Initializing the Database

Click on the button in the "Database" card that says "Table editor." This takes us to a blank dashboard where we'll be able to add and edit our database tables. Click the + New table button on the left and give it the name books. For now don't check the "Enable Row Level Security (RLS)." This table will need a few columns in addition to the "id" column. I've listed them below.

  • Column Name: title, Type: varchar

  • Column Name: author, Type: varchar

  • Column Name: finished Type: bool

The table might already have a 'created_at' column in there by default. We won't need it so you can remove that one.

Save that, and you've created a table in your database. You should now be able to see it. Let's fill in some data now. Click the button that says "Insert Row" and fill in the data with a couple of books you like. Remember that you can only insert the type of data into columns that you specified in the table setup. For example, we couldn't store a string inside the "finished" column because it only accepts booleans. Here is a link to more info on data types.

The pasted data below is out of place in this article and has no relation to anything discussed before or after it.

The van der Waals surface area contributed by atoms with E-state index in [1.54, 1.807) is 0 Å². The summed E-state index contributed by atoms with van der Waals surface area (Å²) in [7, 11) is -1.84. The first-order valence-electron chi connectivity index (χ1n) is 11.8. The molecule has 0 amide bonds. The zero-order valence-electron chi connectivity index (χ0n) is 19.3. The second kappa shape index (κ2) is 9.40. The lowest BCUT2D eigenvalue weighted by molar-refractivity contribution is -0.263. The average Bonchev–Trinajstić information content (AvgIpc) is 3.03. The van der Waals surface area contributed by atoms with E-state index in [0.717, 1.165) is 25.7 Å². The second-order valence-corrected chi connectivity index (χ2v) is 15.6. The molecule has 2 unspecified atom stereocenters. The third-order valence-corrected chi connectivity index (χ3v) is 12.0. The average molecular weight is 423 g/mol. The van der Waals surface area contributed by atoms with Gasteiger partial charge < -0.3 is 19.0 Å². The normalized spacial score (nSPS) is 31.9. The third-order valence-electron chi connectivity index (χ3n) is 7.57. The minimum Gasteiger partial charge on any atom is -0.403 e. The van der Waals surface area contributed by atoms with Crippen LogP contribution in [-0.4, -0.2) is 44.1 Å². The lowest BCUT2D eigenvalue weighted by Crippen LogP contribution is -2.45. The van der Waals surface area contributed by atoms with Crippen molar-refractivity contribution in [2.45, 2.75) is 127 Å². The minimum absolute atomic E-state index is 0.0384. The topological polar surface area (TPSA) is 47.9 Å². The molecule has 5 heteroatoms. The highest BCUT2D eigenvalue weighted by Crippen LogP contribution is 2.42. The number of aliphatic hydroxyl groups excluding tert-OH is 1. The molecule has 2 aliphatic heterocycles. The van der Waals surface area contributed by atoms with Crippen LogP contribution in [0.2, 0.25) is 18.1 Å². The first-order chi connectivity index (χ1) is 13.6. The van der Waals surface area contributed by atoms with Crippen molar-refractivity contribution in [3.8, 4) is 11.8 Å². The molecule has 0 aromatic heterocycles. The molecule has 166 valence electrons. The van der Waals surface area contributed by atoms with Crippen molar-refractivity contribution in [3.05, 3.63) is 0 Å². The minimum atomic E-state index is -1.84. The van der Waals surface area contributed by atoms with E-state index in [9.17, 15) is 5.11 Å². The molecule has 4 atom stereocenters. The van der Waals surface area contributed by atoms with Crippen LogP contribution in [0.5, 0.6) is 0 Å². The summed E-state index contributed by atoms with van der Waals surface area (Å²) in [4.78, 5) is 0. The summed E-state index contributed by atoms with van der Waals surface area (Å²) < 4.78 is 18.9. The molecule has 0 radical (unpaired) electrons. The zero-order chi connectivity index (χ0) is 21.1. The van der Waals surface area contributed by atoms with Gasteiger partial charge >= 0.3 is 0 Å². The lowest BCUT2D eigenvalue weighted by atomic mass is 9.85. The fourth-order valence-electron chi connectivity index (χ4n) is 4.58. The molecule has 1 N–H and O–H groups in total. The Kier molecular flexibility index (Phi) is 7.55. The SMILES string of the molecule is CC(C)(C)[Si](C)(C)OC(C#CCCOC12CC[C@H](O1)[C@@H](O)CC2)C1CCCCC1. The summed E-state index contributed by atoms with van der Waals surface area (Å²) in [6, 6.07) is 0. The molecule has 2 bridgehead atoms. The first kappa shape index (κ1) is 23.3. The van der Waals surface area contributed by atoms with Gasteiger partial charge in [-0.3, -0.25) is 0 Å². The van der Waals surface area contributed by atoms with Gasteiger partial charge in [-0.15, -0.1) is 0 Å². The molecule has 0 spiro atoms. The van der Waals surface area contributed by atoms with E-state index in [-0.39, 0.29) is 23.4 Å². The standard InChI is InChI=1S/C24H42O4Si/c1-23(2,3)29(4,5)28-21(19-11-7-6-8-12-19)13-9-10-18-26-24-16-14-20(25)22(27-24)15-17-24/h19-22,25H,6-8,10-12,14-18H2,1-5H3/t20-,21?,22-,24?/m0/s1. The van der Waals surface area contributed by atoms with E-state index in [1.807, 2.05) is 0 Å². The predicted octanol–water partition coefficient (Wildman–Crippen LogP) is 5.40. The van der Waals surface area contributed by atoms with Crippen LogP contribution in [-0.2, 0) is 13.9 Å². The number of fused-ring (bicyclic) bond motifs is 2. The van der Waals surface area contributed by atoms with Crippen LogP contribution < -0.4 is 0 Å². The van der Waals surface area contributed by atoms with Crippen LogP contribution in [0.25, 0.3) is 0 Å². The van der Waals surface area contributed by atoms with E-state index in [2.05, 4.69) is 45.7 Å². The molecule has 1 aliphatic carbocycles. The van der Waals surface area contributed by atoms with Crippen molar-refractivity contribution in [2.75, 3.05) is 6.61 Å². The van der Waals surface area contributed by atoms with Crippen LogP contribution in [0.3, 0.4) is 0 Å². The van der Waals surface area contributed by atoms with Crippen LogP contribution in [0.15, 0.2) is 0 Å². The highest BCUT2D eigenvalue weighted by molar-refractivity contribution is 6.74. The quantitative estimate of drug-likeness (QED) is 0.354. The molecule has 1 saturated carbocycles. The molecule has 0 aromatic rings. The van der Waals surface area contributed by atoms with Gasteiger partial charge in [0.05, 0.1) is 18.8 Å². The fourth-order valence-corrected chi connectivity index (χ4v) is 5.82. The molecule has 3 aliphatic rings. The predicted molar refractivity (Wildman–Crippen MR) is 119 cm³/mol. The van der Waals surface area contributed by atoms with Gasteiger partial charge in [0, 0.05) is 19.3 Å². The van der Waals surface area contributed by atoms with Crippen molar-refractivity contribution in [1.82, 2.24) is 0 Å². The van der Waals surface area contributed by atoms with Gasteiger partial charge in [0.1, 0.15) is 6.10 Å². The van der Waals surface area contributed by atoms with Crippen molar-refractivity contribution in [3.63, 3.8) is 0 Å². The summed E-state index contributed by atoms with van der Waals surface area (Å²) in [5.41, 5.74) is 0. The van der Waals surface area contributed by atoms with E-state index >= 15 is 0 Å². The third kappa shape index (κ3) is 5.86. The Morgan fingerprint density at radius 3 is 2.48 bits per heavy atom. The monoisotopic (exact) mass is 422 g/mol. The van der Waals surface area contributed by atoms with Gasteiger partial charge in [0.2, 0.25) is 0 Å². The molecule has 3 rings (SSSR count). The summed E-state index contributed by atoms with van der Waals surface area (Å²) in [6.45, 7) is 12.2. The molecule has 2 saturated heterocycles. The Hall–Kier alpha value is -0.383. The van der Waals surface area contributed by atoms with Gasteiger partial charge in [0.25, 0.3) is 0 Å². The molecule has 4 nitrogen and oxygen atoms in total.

Here is what my table looked like after I inserted two rows of data.

Querying the Database

With the data added, we can now look at how to send API requests to it in order to read that data.

In the left hand navigation, there is a link to the API documentation. This is auto-generated for us by Supabase and allows us to connect with our database in our code. Right now, we want to test that we can get the data we want from our books table. In the left hand menu, there is a section called "Tables and Views". Select the books table. Since we don't have a JavaScript app set up yet, select the "Bash" tab at the top of the right hand column above the code output. This will show us how a basic request is structured. I am going to be using Postman (which you can get here) to send these requests.

Reading data